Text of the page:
For a change of pace from soft sandy beaches lapped by gentle turquoise waves, I wanted to see the Vuma cliffs – a place where the ocean meets the shore with a vengeance. I clung to the back of yet another boda boda, as my latest driver Juma blazed through banana plantations and mango groves, past little villages and kids walking home from school shouting ‘Ciao jambo!’, and then on through a dusty quarry where chalky white powder coated everything in sight.

Juma and I scrambled over the sharp rocks to the edge of the jagged black cliffs. They stretched away in either direction, windswept and desolate.





I watched the ocean churning in front of me, huge waves crashing and breaking on the cliffs on either side, and got drenched in the spray.


Juma looked at my hennaed hands. ‘Your hands are really beautiful’, he said, and then added ‘Of course, I don’t know how you look normally’, which tempered the compliment somewhat.

I’d asked Juma to pick me up again in the afternoon and drive me to Bofa beach. I waited for him outside the guesthouse and he roared up on his motorcycle and whooped when he caught sight of me. That kind of enthusiastic greeting is catching and I whooped right back at him and jumped on the bike.

Walking along the beach we met a fisherman wading out of the ocean, and we bought this freshly-caught octopus from him.

The fisherman tenderised the meat by beating the octopus wildly on the sand.

Juma and I set off for town, me holding the octopus by its mouth.


But we hadn’t got far before we punctured the tire and had to push the bike (or Juma pushed; I was still swinging the octopus) until we met a mechanic who patched it on the side of the road.


Then we picked up a coconut and drove to Juma’s village where he and I cut up the octopus and his sisters cooked it with the coconut.

We all pitched in and ate it with our hands, straight from a big bowl.

And so as it often happens when I travel, a string of isolated, sort of strange and definitely unexpected events all combined together to make the best kind of travelling day.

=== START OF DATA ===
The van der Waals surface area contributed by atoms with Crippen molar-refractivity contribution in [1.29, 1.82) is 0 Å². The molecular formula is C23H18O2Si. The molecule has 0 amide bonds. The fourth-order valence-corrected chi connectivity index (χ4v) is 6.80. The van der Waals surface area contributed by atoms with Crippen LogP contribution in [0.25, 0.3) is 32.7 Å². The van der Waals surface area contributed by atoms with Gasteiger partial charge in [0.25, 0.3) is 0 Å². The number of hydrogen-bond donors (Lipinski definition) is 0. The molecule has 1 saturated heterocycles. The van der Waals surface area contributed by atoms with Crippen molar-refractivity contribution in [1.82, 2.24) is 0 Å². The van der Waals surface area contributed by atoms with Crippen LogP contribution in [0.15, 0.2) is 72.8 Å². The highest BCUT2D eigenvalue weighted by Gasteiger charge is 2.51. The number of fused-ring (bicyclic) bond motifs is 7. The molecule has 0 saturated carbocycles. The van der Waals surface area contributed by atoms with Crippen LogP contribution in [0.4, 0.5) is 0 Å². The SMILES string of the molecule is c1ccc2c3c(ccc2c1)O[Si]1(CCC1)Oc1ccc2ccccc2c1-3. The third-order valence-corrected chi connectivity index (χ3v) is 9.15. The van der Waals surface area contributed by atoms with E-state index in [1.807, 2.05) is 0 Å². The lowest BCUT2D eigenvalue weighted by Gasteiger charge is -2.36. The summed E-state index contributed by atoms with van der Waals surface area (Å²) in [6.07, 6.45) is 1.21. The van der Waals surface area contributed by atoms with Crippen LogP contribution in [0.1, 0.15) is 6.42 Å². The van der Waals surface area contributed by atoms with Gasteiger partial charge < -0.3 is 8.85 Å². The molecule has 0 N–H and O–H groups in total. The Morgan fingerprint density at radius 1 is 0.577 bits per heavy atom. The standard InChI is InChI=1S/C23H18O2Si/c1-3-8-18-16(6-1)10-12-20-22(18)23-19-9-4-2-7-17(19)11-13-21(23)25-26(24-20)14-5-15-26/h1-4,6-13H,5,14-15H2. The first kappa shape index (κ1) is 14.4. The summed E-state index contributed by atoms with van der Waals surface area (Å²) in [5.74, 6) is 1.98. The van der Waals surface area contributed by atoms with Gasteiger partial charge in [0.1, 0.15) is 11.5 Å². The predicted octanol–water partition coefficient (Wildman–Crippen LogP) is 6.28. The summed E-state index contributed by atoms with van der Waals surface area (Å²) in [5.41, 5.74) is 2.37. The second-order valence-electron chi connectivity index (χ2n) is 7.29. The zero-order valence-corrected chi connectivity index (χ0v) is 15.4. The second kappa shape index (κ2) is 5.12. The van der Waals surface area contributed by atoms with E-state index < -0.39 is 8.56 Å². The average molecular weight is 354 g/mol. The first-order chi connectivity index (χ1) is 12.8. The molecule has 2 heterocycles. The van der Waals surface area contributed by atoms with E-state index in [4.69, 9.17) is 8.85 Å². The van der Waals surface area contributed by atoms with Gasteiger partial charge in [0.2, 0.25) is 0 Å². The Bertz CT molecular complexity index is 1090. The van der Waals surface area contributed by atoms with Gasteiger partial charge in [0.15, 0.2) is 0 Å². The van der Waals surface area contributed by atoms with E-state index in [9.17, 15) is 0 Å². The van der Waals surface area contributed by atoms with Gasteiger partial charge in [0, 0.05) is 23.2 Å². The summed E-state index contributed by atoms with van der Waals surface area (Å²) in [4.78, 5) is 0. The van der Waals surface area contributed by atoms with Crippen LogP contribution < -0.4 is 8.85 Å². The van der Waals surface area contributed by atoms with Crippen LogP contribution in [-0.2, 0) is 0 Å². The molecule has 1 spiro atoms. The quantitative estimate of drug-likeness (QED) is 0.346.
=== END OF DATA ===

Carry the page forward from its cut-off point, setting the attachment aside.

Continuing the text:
Having said goodbye to Juma, provider of octopi and strangely fun outings, I hit the road again, heading for Mombasa. I noticed this sticker emblazoned on the window of my matatu:


The driver was clearly oblivious to the threat of passengers ringing up a report line and tattling as he drove down the highway with wild abandon, and we nearly collided head on with an ambulance and then a nursery school bus. Although to be fair to the driver, both those vehicles actually cut ours off first.

Still, I got to Mombasa in one piece and argued a tuk tuk driver on the outskirts of town into an agreeable price to take me to English Point, where I was going to meet an ex-pat friend. Andrew and I know each other from church back home, although we were both pretty sure we’d never actually talked in person. But a friend from home is a friend from home, and he’d given me and Goof plenty of useful advice about our travel plans here in Kenya and offered to help me out with a place to stay and things to do in Mombasa.

We caught up on our travel adventures over a delicious Swahili dinner at a casual streetside eatery:


Andrew put me in touch with his friend Moody, who I met at Fort Jesus (Andrew told him to look out for a ‘tall Mzungu’). Moody guided me around the fort the Portugese built in 1593, the nearby Old Town and the busy spice market.


Arriving in Mombasa brought my mzungu-meandering down the coast to a close. I’d made it: as the saying goes, ‘Not all who wander are lost’. I decided to interpret this literally – it’s usually Oyv who does the map-reading on our trips together.

I flew from Mombasa back to Nairobi, landing at Jomo Kenyatta International Airport with time to spare – it was only ten pm and my flight home was due to depart at six the next morning. So I spread out my sarong and slept remarkably well on the floor outside Departures. After the intense heat and humidity along the coast, Nairobi at night time felt freezing, which was a bit alarming given I was heading for Europe. And then it was time to go.